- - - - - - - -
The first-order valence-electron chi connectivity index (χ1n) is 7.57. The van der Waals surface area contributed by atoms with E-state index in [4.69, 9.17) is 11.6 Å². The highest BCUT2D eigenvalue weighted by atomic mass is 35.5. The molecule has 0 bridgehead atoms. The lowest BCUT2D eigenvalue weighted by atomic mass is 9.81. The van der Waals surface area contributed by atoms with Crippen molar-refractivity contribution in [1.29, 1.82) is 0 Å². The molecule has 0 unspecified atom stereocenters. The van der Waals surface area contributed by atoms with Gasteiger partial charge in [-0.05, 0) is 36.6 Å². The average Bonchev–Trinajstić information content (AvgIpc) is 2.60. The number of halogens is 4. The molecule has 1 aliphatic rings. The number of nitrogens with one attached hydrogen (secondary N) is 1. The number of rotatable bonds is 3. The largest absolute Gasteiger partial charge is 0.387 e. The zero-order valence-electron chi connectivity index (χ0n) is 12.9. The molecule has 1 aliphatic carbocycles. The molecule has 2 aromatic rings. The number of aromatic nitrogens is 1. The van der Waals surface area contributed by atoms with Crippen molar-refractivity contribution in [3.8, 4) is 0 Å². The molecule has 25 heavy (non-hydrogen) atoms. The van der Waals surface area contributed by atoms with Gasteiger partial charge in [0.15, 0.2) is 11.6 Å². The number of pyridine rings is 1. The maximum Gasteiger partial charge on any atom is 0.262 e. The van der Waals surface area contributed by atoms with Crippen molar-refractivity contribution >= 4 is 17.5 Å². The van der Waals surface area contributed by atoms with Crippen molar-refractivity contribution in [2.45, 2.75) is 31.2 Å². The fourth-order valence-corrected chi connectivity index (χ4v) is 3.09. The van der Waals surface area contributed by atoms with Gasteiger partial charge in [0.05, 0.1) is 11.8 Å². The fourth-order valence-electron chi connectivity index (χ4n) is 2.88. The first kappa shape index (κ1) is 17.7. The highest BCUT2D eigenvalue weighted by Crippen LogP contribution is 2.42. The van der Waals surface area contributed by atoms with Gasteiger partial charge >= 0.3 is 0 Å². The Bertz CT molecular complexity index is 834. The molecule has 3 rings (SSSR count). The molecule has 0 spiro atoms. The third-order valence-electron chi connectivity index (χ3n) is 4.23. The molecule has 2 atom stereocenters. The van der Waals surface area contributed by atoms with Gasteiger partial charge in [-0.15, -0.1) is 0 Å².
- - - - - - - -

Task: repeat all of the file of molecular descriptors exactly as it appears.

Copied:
The first-order valence-electron chi connectivity index (χ1n) is 7.57. The van der Waals surface area contributed by atoms with E-state index in [4.69, 9.17) is 11.6 Å². The highest BCUT2D eigenvalue weighted by atomic mass is 35.5. The molecule has 0 bridgehead atoms. The lowest BCUT2D eigenvalue weighted by atomic mass is 9.81. The van der Waals surface area contributed by atoms with Crippen molar-refractivity contribution in [1.29, 1.82) is 0 Å². The molecule has 0 unspecified atom stereocenters. The van der Waals surface area contributed by atoms with Gasteiger partial charge in [-0.05, 0) is 36.6 Å². The average Bonchev–Trinajstić information content (AvgIpc) is 2.60. The number of halogens is 4. The molecule has 1 aliphatic rings. The number of nitrogens with one attached hydrogen (secondary N) is 1. The number of rotatable bonds is 3. The largest absolute Gasteiger partial charge is 0.387 e. The zero-order valence-electron chi connectivity index (χ0n) is 12.9. The molecule has 1 aliphatic carbocycles. The molecule has 2 aromatic rings. The number of aromatic nitrogens is 1. The van der Waals surface area contributed by atoms with Crippen molar-refractivity contribution in [3.8, 4) is 0 Å². The molecule has 25 heavy (non-hydrogen) atoms. The van der Waals surface area contributed by atoms with Gasteiger partial charge in [0.15, 0.2) is 11.6 Å². The number of pyridine rings is 1. The maximum Gasteiger partial charge on any atom is 0.262 e. The van der Waals surface area contributed by atoms with Crippen molar-refractivity contribution >= 4 is 17.5 Å². The van der Waals surface area contributed by atoms with Crippen molar-refractivity contribution in [2.45, 2.75) is 31.2 Å². The fourth-order valence-corrected chi connectivity index (χ4v) is 3.09. The van der Waals surface area contributed by atoms with Gasteiger partial charge in [0.05, 0.1) is 11.8 Å². The fourth-order valence-electron chi connectivity index (χ4n) is 2.88. The first kappa shape index (κ1) is 17.7. The highest BCUT2D eigenvalue weighted by Crippen LogP contribution is 2.42. The van der Waals surface area contributed by atoms with Gasteiger partial charge >= 0.3 is 0 Å². The Bertz CT molecular complexity index is 834. The molecule has 3 rings (SSSR count). The molecule has 0 spiro atoms. The third-order valence-electron chi connectivity index (χ3n) is 4.23. The molecule has 2 atom stereocenters. The van der Waals surface area contributed by atoms with Gasteiger partial charge in [-0.15, -0.1) is 0 Å².